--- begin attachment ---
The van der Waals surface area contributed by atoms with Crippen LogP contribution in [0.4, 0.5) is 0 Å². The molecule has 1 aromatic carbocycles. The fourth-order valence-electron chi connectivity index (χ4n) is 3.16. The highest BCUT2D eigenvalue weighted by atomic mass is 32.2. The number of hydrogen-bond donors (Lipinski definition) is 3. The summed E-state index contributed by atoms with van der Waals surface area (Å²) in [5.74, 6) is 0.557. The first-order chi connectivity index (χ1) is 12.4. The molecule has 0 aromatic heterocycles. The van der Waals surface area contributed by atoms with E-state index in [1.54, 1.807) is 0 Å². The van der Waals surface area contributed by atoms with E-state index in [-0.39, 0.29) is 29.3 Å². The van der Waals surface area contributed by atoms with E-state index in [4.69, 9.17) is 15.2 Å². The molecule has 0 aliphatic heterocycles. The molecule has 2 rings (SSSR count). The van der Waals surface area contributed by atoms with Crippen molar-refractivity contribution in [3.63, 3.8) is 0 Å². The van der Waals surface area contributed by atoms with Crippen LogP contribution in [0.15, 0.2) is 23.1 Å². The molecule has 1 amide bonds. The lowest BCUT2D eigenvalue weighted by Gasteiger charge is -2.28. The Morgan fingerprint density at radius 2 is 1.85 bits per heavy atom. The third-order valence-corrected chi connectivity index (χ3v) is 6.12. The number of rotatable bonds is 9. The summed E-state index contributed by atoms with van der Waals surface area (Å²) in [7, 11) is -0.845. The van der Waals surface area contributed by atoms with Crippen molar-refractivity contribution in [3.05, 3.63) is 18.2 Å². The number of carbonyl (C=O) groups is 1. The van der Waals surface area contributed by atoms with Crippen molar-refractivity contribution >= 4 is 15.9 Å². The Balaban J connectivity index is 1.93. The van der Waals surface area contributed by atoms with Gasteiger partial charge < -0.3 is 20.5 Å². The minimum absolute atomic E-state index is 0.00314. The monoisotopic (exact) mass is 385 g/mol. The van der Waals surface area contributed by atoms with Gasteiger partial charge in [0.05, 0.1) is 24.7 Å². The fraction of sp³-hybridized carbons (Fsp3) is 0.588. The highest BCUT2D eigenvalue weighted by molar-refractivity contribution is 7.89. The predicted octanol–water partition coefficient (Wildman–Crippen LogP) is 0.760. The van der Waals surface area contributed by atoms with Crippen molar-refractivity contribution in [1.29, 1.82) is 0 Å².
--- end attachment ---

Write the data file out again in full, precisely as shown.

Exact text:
The van der Waals surface area contributed by atoms with Crippen LogP contribution in [0.4, 0.5) is 0 Å². The molecule has 1 aromatic carbocycles. The fourth-order valence-electron chi connectivity index (χ4n) is 3.16. The highest BCUT2D eigenvalue weighted by atomic mass is 32.2. The number of hydrogen-bond donors (Lipinski definition) is 3. The summed E-state index contributed by atoms with van der Waals surface area (Å²) in [5.74, 6) is 0.557. The first-order chi connectivity index (χ1) is 12.4. The molecule has 0 aromatic heterocycles. The van der Waals surface area contributed by atoms with E-state index in [1.54, 1.807) is 0 Å². The van der Waals surface area contributed by atoms with E-state index in [-0.39, 0.29) is 29.3 Å². The van der Waals surface area contributed by atoms with E-state index in [4.69, 9.17) is 15.2 Å². The molecule has 0 aliphatic heterocycles. The molecule has 2 rings (SSSR count). The van der Waals surface area contributed by atoms with Crippen molar-refractivity contribution in [3.63, 3.8) is 0 Å². The van der Waals surface area contributed by atoms with Crippen LogP contribution in [0.15, 0.2) is 23.1 Å². The molecule has 1 amide bonds. The lowest BCUT2D eigenvalue weighted by Gasteiger charge is -2.28. The Morgan fingerprint density at radius 2 is 1.85 bits per heavy atom. The third-order valence-corrected chi connectivity index (χ3v) is 6.12. The number of rotatable bonds is 9. The summed E-state index contributed by atoms with van der Waals surface area (Å²) in [7, 11) is -0.845. The van der Waals surface area contributed by atoms with Crippen molar-refractivity contribution in [3.05, 3.63) is 18.2 Å². The number of carbonyl (C=O) groups is 1. The van der Waals surface area contributed by atoms with Crippen molar-refractivity contribution >= 4 is 15.9 Å². The Balaban J connectivity index is 1.93. The van der Waals surface area contributed by atoms with Gasteiger partial charge < -0.3 is 20.5 Å². The minimum absolute atomic E-state index is 0.00314. The monoisotopic (exact) mass is 385 g/mol. The van der Waals surface area contributed by atoms with Gasteiger partial charge in [0.05, 0.1) is 24.7 Å². The fraction of sp³-hybridized carbons (Fsp3) is 0.588. The highest BCUT2D eigenvalue weighted by molar-refractivity contribution is 7.89. The predicted octanol–water partition coefficient (Wildman–Crippen LogP) is 0.760. The van der Waals surface area contributed by atoms with Crippen molar-refractivity contribution in [1.29, 1.82) is 0 Å².